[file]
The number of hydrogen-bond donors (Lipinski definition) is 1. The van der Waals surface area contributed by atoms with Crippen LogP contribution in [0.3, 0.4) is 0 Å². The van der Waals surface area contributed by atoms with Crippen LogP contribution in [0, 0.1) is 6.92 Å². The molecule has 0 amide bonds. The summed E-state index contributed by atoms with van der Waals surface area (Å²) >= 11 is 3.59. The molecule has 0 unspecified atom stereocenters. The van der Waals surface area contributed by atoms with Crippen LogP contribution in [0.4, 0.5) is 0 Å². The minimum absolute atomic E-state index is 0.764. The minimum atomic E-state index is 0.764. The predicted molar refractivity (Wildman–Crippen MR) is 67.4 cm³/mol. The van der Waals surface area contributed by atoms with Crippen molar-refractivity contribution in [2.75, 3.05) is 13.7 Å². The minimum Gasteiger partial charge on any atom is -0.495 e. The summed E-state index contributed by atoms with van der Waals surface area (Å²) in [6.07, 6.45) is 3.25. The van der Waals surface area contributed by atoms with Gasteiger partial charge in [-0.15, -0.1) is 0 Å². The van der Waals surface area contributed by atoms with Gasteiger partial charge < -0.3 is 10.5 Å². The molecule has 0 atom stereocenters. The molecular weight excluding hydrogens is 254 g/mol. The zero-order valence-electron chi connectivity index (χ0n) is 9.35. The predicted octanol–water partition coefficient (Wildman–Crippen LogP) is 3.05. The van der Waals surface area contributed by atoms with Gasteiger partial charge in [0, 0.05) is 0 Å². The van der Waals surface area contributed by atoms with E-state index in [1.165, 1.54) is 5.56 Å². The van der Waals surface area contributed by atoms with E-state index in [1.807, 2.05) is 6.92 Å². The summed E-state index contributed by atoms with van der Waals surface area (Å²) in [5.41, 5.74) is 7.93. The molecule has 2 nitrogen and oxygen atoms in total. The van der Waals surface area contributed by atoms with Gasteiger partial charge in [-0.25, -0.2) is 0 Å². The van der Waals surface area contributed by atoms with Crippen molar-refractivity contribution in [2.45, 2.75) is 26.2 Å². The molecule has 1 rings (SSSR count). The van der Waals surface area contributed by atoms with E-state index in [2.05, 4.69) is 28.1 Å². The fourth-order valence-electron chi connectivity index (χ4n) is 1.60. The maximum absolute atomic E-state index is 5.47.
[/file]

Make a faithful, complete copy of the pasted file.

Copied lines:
The number of hydrogen-bond donors (Lipinski definition) is 1. The van der Waals surface area contributed by atoms with Crippen LogP contribution in [0.3, 0.4) is 0 Å². The van der Waals surface area contributed by atoms with Crippen LogP contribution in [0, 0.1) is 6.92 Å². The molecule has 0 amide bonds. The summed E-state index contributed by atoms with van der Waals surface area (Å²) >= 11 is 3.59. The molecule has 0 unspecified atom stereocenters. The van der Waals surface area contributed by atoms with Crippen LogP contribution in [0.4, 0.5) is 0 Å². The minimum absolute atomic E-state index is 0.764. The minimum atomic E-state index is 0.764. The predicted molar refractivity (Wildman–Crippen MR) is 67.4 cm³/mol. The van der Waals surface area contributed by atoms with Crippen molar-refractivity contribution in [2.75, 3.05) is 13.7 Å². The minimum Gasteiger partial charge on any atom is -0.495 e. The summed E-state index contributed by atoms with van der Waals surface area (Å²) in [6.07, 6.45) is 3.25. The van der Waals surface area contributed by atoms with Gasteiger partial charge in [-0.15, -0.1) is 0 Å². The van der Waals surface area contributed by atoms with Gasteiger partial charge < -0.3 is 10.5 Å². The molecule has 0 atom stereocenters. The molecular weight excluding hydrogens is 254 g/mol. The zero-order valence-electron chi connectivity index (χ0n) is 9.35. The predicted octanol–water partition coefficient (Wildman–Crippen LogP) is 3.05. The van der Waals surface area contributed by atoms with Gasteiger partial charge in [0, 0.05) is 0 Å². The van der Waals surface area contributed by atoms with E-state index in [1.165, 1.54) is 5.56 Å². The van der Waals surface area contributed by atoms with E-state index in [1.807, 2.05) is 6.92 Å². The summed E-state index contributed by atoms with van der Waals surface area (Å²) in [5.41, 5.74) is 7.93. The molecule has 2 nitrogen and oxygen atoms in total. The van der Waals surface area contributed by atoms with Gasteiger partial charge in [-0.25, -0.2) is 0 Å². The van der Waals surface area contributed by atoms with Crippen molar-refractivity contribution in [2.45, 2.75) is 26.2 Å². The molecule has 1 rings (SSSR count). The van der Waals surface area contributed by atoms with E-state index in [2.05, 4.69) is 28.1 Å². The fourth-order valence-electron chi connectivity index (χ4n) is 1.60. The maximum absolute atomic E-state index is 5.47.